wolfgang ziegler

„make stuff and blog about it“

Advent of Code 2020

December 30, 2020

Apparently I have been living under a rock for the last five years when it comes to Advent of Code and I heard about this awesome project by @ericwastl for the first time this year. I was immediately intrigued by the idea of solving a daily programming puzzle (actually two since these consists of two parts) being part of an overarching, Christmas-related story.

The Advent of Code puzzle screen

My Experience

Initially, I found the complexity of the puzzles just right and I even started some puzzles from older Advent of Code Events because I enjoyed it that much.

However, around day 17 I realized that I had been spending more and more time on the puzzles each day. I'm honestly in awe of folks who manage to solve them that quickly since these last puzzles had cost me 3-4 hours each evening and I decided to take a break, focus on Christmas preparations and my family and finish the remaining puzzles later during my Christmas vacation.

I actually managed to do so and picked up the puzzles on the 26th of December (starting with Day 17). My goal was to finish them in 2020 and I did so in the early morning hours of the 30th.

Fifty stars!

The Puzzles

Here are a few random remarks about some puzzles I found especially hard or challenging.

Day 10 was really hard for me. I found a very cumbersome solution with exponential runtime. I head to cheat a little bit and check for an answer on the internet and found this impressive solution on YouTube. The answer was to use recursion and dynamic programming (memoization) to get the complexity down to O(n*n).

The second part of Day 13 was also too tough for me. I found a solution for the simple examples, but for the puzzle input the runtime was just too bad and my program would not finish. After researching the issue on the internet, I found solutions mentioning the Chinese Remainder Theorem which is probably the correct number theory approach. I did not bother to understand that in detail yet to be honest, since I also found this very compact and elegant C++ solution that I "borrowed" for my solution then.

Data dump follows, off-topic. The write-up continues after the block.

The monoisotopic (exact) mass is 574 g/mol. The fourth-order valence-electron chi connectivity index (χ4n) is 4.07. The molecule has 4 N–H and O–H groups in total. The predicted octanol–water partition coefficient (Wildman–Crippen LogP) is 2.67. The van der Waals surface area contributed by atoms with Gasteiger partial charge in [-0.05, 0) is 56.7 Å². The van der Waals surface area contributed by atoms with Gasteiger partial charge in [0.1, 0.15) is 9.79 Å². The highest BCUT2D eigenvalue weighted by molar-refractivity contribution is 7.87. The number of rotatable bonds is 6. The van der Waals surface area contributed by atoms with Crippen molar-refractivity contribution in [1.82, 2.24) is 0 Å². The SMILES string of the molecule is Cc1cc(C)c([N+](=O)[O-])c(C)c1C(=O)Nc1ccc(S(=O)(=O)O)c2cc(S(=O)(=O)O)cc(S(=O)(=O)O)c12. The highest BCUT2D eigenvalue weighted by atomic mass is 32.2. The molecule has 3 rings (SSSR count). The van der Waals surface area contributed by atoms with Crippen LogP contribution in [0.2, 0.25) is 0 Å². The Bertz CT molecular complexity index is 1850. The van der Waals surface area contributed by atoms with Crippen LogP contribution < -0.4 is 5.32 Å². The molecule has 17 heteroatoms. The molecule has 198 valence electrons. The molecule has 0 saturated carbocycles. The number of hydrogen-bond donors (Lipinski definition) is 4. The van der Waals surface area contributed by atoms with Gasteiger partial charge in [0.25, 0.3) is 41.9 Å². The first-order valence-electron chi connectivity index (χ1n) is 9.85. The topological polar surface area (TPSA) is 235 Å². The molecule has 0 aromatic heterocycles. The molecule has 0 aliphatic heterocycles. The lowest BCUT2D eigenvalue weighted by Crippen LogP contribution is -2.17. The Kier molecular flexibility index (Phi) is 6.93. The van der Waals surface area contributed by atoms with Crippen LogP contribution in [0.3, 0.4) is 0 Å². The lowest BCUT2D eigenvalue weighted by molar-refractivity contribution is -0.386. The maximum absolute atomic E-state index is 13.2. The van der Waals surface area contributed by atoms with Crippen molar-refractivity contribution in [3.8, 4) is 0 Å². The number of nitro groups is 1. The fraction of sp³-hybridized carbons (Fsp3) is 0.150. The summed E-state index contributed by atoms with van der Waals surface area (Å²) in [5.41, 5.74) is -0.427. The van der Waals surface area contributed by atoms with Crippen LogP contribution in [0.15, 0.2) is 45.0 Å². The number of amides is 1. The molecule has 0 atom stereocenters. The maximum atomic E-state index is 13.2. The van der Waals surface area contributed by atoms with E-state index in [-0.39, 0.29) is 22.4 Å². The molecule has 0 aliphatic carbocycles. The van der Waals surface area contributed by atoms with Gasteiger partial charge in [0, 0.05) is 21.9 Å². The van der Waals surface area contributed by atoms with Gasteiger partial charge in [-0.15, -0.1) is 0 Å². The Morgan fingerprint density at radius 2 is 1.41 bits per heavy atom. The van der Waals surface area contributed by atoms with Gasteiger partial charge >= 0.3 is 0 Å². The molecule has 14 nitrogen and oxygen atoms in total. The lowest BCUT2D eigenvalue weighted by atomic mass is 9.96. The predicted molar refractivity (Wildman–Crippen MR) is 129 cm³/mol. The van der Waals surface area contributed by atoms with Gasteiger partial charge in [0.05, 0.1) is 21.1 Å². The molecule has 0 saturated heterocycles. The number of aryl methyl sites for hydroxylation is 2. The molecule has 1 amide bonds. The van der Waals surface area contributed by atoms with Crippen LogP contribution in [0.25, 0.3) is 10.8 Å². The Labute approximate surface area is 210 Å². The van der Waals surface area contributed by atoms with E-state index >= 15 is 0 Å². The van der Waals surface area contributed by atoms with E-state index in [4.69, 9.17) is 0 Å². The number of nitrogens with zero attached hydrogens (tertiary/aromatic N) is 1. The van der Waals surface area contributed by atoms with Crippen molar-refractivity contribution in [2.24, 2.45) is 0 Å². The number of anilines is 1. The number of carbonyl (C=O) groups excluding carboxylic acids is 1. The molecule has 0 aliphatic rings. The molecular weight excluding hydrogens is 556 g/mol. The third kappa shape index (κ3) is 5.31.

Day 15 was surprisingly easy after the puzzles had quite increased in complexity over the last couple of days. My solution is probably not ideal and the second part ran for quite a while (~30 seconds) but it terminated and yielded the correct solution.

Day 17 had a confusing explanation which cost me a lot of time. In fact, I had noticed that these puzzles now took a significant amount of my time each day. So I decided to pause this activity for now and finish it up when my Christmas vacation was over. Kind of beats the purpose of a Christmas calendar, but everyone's time is precious and needs to be well spent.

I'm pretty proud of my solution for Day 23. This was the first puzzle I successfully optimized in terms of runtime performance. The initial solution (using a List<int>) was running for more than one hour AND producing an incorrect result. So debugging was a bit of a problem here. However, I quickly managed to bring the runtime down to a couple of seconds using a LinkedList<int> and an index-to-node cache (using a LinkedListNode<int>[]) for O(1) lookup. That way I could figure out my bug (I forgot to update the maximum value to 1.000.000).

To get into the right mood I was listening to Christams songs while solving the puzzles. For the most part I was listening to Indie Christmas on Spotify.

The Code

I used.NET and C# for solving the puzzles and put the code up on GitHub (https://github.com/z1c0/adventofcode2020). It's not pretty, most of the time not ideal let alone optimized since my only focus was to "just get the puzzle done".

So don't code-shame me, OK?

Next Year?

Some way down the road of the last puzzles in the early morning hours I had already sworn to myself that I would not do this again since I had made this a bit of a burden to myself but now that I finished successfully, that's quickly forgotten. I'm pretty sure that I will join this event next year again.